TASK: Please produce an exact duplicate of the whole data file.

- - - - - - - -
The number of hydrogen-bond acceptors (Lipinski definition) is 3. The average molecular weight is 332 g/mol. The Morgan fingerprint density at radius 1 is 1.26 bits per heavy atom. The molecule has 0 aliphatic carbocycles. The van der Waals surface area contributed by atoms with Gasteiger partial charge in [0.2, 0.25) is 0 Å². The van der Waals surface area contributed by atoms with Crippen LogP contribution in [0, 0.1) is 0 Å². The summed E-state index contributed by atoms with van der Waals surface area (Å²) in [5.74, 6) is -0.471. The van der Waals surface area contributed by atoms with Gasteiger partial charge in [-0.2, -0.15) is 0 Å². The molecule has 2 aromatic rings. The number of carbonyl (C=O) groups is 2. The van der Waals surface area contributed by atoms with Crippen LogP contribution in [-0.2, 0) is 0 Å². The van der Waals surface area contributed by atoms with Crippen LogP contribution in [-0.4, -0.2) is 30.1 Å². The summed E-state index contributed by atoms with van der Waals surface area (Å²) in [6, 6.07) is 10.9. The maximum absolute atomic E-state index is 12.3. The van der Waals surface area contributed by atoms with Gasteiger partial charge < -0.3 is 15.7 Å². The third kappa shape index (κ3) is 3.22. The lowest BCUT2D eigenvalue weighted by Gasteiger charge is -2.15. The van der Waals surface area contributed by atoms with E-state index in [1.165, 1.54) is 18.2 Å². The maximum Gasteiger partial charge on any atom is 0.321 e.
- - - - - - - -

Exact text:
The number of hydrogen-bond acceptors (Lipinski definition) is 3. The average molecular weight is 332 g/mol. The Morgan fingerprint density at radius 1 is 1.26 bits per heavy atom. The molecule has 0 aliphatic carbocycles. The van der Waals surface area contributed by atoms with Gasteiger partial charge in [0.2, 0.25) is 0 Å². The van der Waals surface area contributed by atoms with Crippen LogP contribution in [0, 0.1) is 0 Å². The summed E-state index contributed by atoms with van der Waals surface area (Å²) in [5.74, 6) is -0.471. The van der Waals surface area contributed by atoms with Gasteiger partial charge in [-0.2, -0.15) is 0 Å². The molecule has 2 aromatic rings. The number of carbonyl (C=O) groups is 2. The van der Waals surface area contributed by atoms with Crippen LogP contribution in [-0.2, 0) is 0 Å². The van der Waals surface area contributed by atoms with Crippen LogP contribution in [-0.4, -0.2) is 30.1 Å². The summed E-state index contributed by atoms with van der Waals surface area (Å²) in [6, 6.07) is 10.9. The maximum absolute atomic E-state index is 12.3. The van der Waals surface area contributed by atoms with Gasteiger partial charge < -0.3 is 15.7 Å². The third kappa shape index (κ3) is 3.22. The lowest BCUT2D eigenvalue weighted by Gasteiger charge is -2.15. The van der Waals surface area contributed by atoms with E-state index in [1.165, 1.54) is 18.2 Å². The maximum Gasteiger partial charge on any atom is 0.321 e.